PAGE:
From a Canadian perspective, there are genuine risks that domestic materials will be forgotten as schools gravitate toward the U.S. funded free alternatives. In fact, a recent study commissioned by the Department of Canadian Heritage on the academic publishing industry acknowledged that the availability of alternative and digital resources represented a substantial risk to the publishing industry.

For Canadian educators, the challenge will be to supplement the freely available materials with Canadian context. Some Canadian universities have already jumped on the bandwagon: Athabasca University in Alberta is aiming to replace many of its course materials with open educational resources, while the BCcampus initiative brings together 25 post-secondary institutions to contribute and share open educational resources.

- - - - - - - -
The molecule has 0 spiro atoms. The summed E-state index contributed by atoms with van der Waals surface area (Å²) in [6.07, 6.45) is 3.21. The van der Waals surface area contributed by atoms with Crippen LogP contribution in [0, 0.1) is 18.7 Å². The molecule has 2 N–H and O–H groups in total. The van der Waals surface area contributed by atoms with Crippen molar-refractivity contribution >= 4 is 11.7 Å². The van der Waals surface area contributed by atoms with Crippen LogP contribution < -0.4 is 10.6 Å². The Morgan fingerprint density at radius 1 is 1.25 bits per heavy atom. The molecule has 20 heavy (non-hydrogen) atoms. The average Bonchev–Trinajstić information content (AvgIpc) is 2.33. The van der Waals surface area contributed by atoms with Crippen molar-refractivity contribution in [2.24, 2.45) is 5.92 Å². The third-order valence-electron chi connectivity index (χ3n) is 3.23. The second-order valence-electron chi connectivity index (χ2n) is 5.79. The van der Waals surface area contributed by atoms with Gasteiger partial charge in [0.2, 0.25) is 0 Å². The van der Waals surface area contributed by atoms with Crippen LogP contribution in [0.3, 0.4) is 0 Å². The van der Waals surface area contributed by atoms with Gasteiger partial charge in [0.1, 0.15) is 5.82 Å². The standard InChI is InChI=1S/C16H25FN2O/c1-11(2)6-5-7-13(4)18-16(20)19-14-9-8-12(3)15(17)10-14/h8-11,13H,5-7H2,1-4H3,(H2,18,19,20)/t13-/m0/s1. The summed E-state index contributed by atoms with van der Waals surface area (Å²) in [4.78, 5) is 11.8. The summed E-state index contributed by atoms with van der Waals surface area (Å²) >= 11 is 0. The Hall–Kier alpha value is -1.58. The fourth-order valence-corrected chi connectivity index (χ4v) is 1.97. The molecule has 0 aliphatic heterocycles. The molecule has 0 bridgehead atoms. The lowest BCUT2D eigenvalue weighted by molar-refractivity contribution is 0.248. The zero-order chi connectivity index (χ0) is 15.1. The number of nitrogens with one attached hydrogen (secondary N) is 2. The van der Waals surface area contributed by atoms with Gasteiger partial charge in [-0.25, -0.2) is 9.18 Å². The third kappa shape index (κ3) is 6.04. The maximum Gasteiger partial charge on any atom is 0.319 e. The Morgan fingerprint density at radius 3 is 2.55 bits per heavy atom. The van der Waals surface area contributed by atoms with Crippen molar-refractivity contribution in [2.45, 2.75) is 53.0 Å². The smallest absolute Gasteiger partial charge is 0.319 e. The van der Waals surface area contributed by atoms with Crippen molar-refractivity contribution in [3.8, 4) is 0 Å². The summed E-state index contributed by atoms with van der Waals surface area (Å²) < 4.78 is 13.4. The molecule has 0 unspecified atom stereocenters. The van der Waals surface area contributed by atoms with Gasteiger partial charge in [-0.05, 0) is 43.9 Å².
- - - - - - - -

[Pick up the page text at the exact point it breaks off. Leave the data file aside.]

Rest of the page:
Recent developments provide an exceptional opportunity for both federal and provincial governments to build on the open educational resource movement by committing funding to new initiatives as well as efforts to "Canadianize" freely available materials. Moreover, granting institutions such as the Social Sciences and Humanities Research Council of Canada could work on integrating their funded research into course materials. 

Non-governmental organizations such as the Canadian Legal Information Institute, which provides free access to thousands of legal cases, could build a "universal casebook" that offers free access to all cases studies by Canadian law students (I am a CanLII board member).